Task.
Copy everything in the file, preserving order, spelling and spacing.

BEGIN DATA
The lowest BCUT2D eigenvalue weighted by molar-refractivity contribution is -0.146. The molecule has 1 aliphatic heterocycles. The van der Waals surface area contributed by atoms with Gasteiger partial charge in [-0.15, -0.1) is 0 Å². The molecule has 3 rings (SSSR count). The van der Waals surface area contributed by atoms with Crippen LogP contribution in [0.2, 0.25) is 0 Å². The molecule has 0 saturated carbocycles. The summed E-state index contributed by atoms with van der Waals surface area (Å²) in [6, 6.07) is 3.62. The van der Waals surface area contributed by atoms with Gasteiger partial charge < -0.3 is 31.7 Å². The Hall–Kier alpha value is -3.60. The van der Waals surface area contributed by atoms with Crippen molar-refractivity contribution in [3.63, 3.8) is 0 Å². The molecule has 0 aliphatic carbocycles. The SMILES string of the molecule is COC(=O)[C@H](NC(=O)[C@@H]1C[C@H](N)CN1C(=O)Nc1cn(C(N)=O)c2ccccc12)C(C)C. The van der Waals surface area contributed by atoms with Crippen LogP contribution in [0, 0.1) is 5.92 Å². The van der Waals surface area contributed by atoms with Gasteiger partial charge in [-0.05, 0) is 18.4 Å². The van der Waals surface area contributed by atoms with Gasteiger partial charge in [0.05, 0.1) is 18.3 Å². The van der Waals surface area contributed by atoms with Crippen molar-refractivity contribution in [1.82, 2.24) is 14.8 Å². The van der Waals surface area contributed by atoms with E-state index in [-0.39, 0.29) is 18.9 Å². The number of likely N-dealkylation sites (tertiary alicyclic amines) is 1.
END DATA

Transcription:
The lowest BCUT2D eigenvalue weighted by molar-refractivity contribution is -0.146. The molecule has 1 aliphatic heterocycles. The van der Waals surface area contributed by atoms with Gasteiger partial charge in [-0.15, -0.1) is 0 Å². The molecule has 3 rings (SSSR count). The van der Waals surface area contributed by atoms with Crippen LogP contribution in [0.2, 0.25) is 0 Å². The molecule has 0 saturated carbocycles. The summed E-state index contributed by atoms with van der Waals surface area (Å²) in [6, 6.07) is 3.62. The van der Waals surface area contributed by atoms with Gasteiger partial charge < -0.3 is 31.7 Å². The Hall–Kier alpha value is -3.60. The van der Waals surface area contributed by atoms with Crippen molar-refractivity contribution in [3.63, 3.8) is 0 Å². The molecule has 0 aliphatic carbocycles. The SMILES string of the molecule is COC(=O)[C@H](NC(=O)[C@@H]1C[C@H](N)CN1C(=O)Nc1cn(C(N)=O)c2ccccc12)C(C)C. The van der Waals surface area contributed by atoms with Crippen LogP contribution in [0, 0.1) is 5.92 Å². The van der Waals surface area contributed by atoms with Gasteiger partial charge in [-0.05, 0) is 18.4 Å². The van der Waals surface area contributed by atoms with Gasteiger partial charge in [0.05, 0.1) is 18.3 Å². The van der Waals surface area contributed by atoms with Crippen molar-refractivity contribution in [1.82, 2.24) is 14.8 Å². The van der Waals surface area contributed by atoms with E-state index in [-0.39, 0.29) is 18.9 Å². The number of likely N-dealkylation sites (tertiary alicyclic amines) is 1.